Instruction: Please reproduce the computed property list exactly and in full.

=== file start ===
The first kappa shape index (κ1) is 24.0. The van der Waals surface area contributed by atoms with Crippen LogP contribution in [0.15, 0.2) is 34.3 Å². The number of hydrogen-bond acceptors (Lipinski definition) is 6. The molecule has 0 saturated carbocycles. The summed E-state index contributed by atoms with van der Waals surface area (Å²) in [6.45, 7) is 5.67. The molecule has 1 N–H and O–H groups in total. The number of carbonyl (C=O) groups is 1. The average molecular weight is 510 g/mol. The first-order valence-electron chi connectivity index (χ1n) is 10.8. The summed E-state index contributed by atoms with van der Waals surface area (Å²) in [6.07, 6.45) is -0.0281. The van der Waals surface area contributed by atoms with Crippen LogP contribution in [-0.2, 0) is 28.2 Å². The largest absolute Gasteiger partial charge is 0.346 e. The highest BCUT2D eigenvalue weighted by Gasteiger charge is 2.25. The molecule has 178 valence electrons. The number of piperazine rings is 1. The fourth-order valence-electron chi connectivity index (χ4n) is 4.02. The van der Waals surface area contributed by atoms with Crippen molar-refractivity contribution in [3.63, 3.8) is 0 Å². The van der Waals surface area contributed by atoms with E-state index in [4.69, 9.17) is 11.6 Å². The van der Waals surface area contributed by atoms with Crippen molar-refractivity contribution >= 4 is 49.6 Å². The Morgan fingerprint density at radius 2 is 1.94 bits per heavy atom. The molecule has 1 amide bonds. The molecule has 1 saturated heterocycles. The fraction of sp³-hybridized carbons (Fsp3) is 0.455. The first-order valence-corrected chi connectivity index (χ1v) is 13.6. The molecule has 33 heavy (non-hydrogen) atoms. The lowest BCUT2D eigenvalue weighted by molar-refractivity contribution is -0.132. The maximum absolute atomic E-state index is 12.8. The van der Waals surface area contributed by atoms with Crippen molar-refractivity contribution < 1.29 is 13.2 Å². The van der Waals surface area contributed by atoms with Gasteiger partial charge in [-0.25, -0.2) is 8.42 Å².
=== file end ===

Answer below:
The first kappa shape index (κ1) is 24.0. The van der Waals surface area contributed by atoms with Crippen LogP contribution in [0.15, 0.2) is 34.3 Å². The number of hydrogen-bond acceptors (Lipinski definition) is 6. The molecule has 0 saturated carbocycles. The summed E-state index contributed by atoms with van der Waals surface area (Å²) in [6.45, 7) is 5.67. The molecule has 1 N–H and O–H groups in total. The number of carbonyl (C=O) groups is 1. The average molecular weight is 510 g/mol. The first-order valence-electron chi connectivity index (χ1n) is 10.8. The summed E-state index contributed by atoms with van der Waals surface area (Å²) in [6.07, 6.45) is -0.0281. The van der Waals surface area contributed by atoms with Crippen LogP contribution in [-0.2, 0) is 28.2 Å². The largest absolute Gasteiger partial charge is 0.346 e. The highest BCUT2D eigenvalue weighted by Gasteiger charge is 2.25. The molecule has 178 valence electrons. The number of piperazine rings is 1. The fourth-order valence-electron chi connectivity index (χ4n) is 4.02. The van der Waals surface area contributed by atoms with Crippen molar-refractivity contribution in [3.63, 3.8) is 0 Å². The van der Waals surface area contributed by atoms with E-state index in [4.69, 9.17) is 11.6 Å². The van der Waals surface area contributed by atoms with Crippen molar-refractivity contribution >= 4 is 49.6 Å². The Morgan fingerprint density at radius 2 is 1.94 bits per heavy atom. The molecule has 1 amide bonds. The molecule has 1 saturated heterocycles. The fraction of sp³-hybridized carbons (Fsp3) is 0.455. The first-order valence-corrected chi connectivity index (χ1v) is 13.6. The molecule has 33 heavy (non-hydrogen) atoms. The lowest BCUT2D eigenvalue weighted by molar-refractivity contribution is -0.132. The maximum absolute atomic E-state index is 12.8. The van der Waals surface area contributed by atoms with Crippen molar-refractivity contribution < 1.29 is 13.2 Å². The van der Waals surface area contributed by atoms with Gasteiger partial charge in [-0.25, -0.2) is 8.42 Å².